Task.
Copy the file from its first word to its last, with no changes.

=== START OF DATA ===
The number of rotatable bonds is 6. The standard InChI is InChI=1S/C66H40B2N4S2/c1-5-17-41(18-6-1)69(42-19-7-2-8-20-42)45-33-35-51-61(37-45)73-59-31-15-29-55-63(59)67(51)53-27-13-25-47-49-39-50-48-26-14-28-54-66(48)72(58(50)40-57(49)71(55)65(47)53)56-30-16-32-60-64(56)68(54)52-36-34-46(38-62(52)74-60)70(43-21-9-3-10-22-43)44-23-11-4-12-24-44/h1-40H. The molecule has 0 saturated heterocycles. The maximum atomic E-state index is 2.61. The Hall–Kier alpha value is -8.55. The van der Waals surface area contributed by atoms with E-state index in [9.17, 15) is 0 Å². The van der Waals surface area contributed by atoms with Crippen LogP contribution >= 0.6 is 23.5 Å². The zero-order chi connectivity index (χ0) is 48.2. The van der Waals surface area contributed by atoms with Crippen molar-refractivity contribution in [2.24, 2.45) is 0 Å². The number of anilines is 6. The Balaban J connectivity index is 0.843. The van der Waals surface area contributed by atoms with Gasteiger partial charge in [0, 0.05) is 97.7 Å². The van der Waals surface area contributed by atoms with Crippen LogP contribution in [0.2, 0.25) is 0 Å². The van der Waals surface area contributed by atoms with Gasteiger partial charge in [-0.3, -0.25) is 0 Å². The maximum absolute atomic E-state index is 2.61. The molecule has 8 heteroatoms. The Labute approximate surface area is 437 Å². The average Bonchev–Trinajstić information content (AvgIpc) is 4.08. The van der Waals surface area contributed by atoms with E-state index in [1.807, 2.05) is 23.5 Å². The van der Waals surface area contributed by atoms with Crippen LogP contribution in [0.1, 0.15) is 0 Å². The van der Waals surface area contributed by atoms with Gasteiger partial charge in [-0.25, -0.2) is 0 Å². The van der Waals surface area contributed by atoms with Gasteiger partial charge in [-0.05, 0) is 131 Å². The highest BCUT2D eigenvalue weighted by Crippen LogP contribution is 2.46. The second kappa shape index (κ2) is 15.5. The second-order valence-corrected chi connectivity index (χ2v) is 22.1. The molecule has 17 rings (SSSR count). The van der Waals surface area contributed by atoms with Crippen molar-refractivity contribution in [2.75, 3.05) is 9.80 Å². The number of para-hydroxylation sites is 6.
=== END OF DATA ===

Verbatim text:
The number of rotatable bonds is 6. The standard InChI is InChI=1S/C66H40B2N4S2/c1-5-17-41(18-6-1)69(42-19-7-2-8-20-42)45-33-35-51-61(37-45)73-59-31-15-29-55-63(59)67(51)53-27-13-25-47-49-39-50-48-26-14-28-54-66(48)72(58(50)40-57(49)71(55)65(47)53)56-30-16-32-60-64(56)68(54)52-36-34-46(38-62(52)74-60)70(43-21-9-3-10-22-43)44-23-11-4-12-24-44/h1-40H. The molecule has 0 saturated heterocycles. The maximum atomic E-state index is 2.61. The Hall–Kier alpha value is -8.55. The van der Waals surface area contributed by atoms with E-state index in [9.17, 15) is 0 Å². The van der Waals surface area contributed by atoms with Crippen LogP contribution >= 0.6 is 23.5 Å². The zero-order chi connectivity index (χ0) is 48.2. The van der Waals surface area contributed by atoms with Crippen molar-refractivity contribution in [2.24, 2.45) is 0 Å². The number of anilines is 6. The Balaban J connectivity index is 0.843. The van der Waals surface area contributed by atoms with Gasteiger partial charge in [0, 0.05) is 97.7 Å². The van der Waals surface area contributed by atoms with Crippen LogP contribution in [0.2, 0.25) is 0 Å². The van der Waals surface area contributed by atoms with Gasteiger partial charge in [-0.3, -0.25) is 0 Å². The maximum absolute atomic E-state index is 2.61. The molecule has 8 heteroatoms. The Labute approximate surface area is 437 Å². The average Bonchev–Trinajstić information content (AvgIpc) is 4.08. The van der Waals surface area contributed by atoms with E-state index in [1.807, 2.05) is 23.5 Å². The van der Waals surface area contributed by atoms with Crippen LogP contribution in [0.1, 0.15) is 0 Å². The van der Waals surface area contributed by atoms with Gasteiger partial charge in [-0.25, -0.2) is 0 Å². The van der Waals surface area contributed by atoms with Gasteiger partial charge in [-0.05, 0) is 131 Å². The highest BCUT2D eigenvalue weighted by Crippen LogP contribution is 2.46. The second kappa shape index (κ2) is 15.5. The second-order valence-corrected chi connectivity index (χ2v) is 22.1. The molecule has 17 rings (SSSR count). The van der Waals surface area contributed by atoms with Crippen molar-refractivity contribution in [2.75, 3.05) is 9.80 Å². The number of para-hydroxylation sites is 6.